15 mins
Yue Sun, Sveta Zinger, Sidarto Bambang Oetomo, Peter de With
Abstract: Background. Premature infants are particularly vulnerable to the effects of pain and discomfort, which could lead to abnormal brain development, yielding long-term adverse neurodevelopmental outcomes [1]. They receive special care in the Neonatal Intensive Care ( NICU), where their vital signs are continuously monitored. However, there is currently no system for monitoring and detecting their pain or discomfort. We propose to employ video signals in order to detect infants’ discomfort automatically by analysing their facial expressions. Methods. We start by extracting faces of preterm infants on a frame-by-frame basis by applying Viola Jones face detection algorithm [2]. Following face detection, the extracted faces are classified for comfort or discomfort using a support vector machine classifier (SVM). The classifier is trained on four features, which are all selected according to primal face of pain. The eyes’ and mouth’s areas are calculated as two features by thresholding greyscale images of infants’ faces since squeezed eyes and stretched mouth are the signs pointing at discomfort. We also use the median of directional gradient along horizontal direction of infant’s face, which aims to capture the gradient information of nasolabial furrow and brow bulge. Moreover, the median of mutual information between 100 reference data of comfort faces and each training/testing frame is measured as a feature to indicate the likelihood between the two images. Results. Classification experiments are performed on 8 videos from 8 infants recorded at the Maxima Medical Center (MMC) in Veldhoven. The results show an overall AUC of 0.81 when all the features are combined. When we only use eyes’ area, mouth’s area, directional gradient and mutual information, we obtain the AUCs of 0.69, 0.57, 0.64, and 0.69, respectively. Conclusions. We perform classification on videos of preterm infants in order to detect their discomfort by analysing the facial expressions using 4 features. The result of an AUC of 0.81 shows the efficiency when combining the features. For future work, the system can be improved by adding more input features and achieving a higher scoring for previously unseen babies. REFERENCES [1] R. Whit Hall, and K. J. S. Anand. "Short-and long-term impact of neonatal pain and stress." Neoreviews 6.2 (2005): e69-e75. [2] P. Viola, and M. J. Jones. "Robust real-time face detection." International journal of computer vision 57.2 (2004): 137-154.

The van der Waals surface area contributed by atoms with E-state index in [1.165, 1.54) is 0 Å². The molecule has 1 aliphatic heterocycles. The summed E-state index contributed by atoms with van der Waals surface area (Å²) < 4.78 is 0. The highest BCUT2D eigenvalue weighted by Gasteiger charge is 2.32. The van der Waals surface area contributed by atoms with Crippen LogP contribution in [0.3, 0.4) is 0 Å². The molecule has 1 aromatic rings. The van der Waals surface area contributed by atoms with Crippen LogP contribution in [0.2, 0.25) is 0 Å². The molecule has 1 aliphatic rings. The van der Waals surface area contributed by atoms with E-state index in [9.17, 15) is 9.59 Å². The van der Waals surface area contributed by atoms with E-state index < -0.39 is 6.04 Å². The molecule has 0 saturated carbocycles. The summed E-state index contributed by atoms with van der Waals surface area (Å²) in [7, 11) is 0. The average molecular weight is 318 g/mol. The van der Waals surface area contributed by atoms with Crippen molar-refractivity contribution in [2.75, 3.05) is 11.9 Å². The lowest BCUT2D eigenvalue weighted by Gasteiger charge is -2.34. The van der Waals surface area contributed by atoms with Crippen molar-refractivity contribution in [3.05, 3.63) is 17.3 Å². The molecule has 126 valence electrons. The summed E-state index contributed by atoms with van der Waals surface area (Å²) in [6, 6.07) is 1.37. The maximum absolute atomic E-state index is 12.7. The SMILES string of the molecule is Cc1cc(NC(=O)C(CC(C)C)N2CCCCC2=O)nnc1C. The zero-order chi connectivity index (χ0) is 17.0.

15 mins
Joor Arkesteijn, Dirk Poot, Marius de Groot, Arfan Ikram, Meike Vernooij, Wiro Niessen, Lucas van Vliet, Frans Vos
Abstract: Introduction: Diffusion-weighted MRI is a frequently used technique to study the brain’s white matter. Diffusion measurements in white matter structures bordering cerebrospinal fluid (CSF) are susceptible to partial volume effects with CSF. The increased isotropic diffusion in CSF contaminated white matter voxels results in an overestimation of mean diffusivity (MD) and an underestimation of fractional anisotropy (FA). The fornix, the primary white matter bundle connecting the hippocampus to the mammillary bodies of the hypothalamus, is particularly prone to CSF contamination due to its small size and proximity to the third and lateral ventricles [1]. In this abstract we propose a method to discriminate between macrostructural and microstructural change in the body of the fornix based on conventional diffusion-weighted MRI data. Methods: A bi-tensor (BT) model [2], having an isotropic and an anisotropic diffusion compartment was fitted to the diffusion-weighted images (DWIs). Two approaches were used to make estimation feasible with DWIs acquired at a single (non-zero) b-value, namely using a global and a subject-specific trace-constraint of the diffusion tensor modelling the anisotropic compartment. The bi-tensor fractional anisotropy (BT-FA) and tissue fraction (BT-f) were analysed and compared to conventional diffusion statistics in simulated fiber bundles as well as in automated fornix segmentations of 577 elderly subjects from the Rotterdam Study. Linear regression was used to study the relation between diffusion statistics and age, with and without correcting for the cross-sectional area of the fornix. Results: In simulated fiber bundles the BT-FA was, unlike conventional diffusion statistics such as single-tensor fractional anisotropy (ST-FA) or mean diffusivity (ST-MD), unaffected by fiber bundle diameter. Cross-sectional area of the fornix decreased significantly with age. BT-FA in the population-based study did not correlate with age, whereas ST-FA, ST-MD and BT-f correlated significantly with age, even when correcting for the cross-sectional area of the fornix. Conclusion: Our findings suggest that age-related change to the body of the fornix consists of both macrostructural and microstructural effects. The distinction of an isotropic and an anisotropic diffusion compartment may allow a more sophisticated analysis in future studies of the fornix.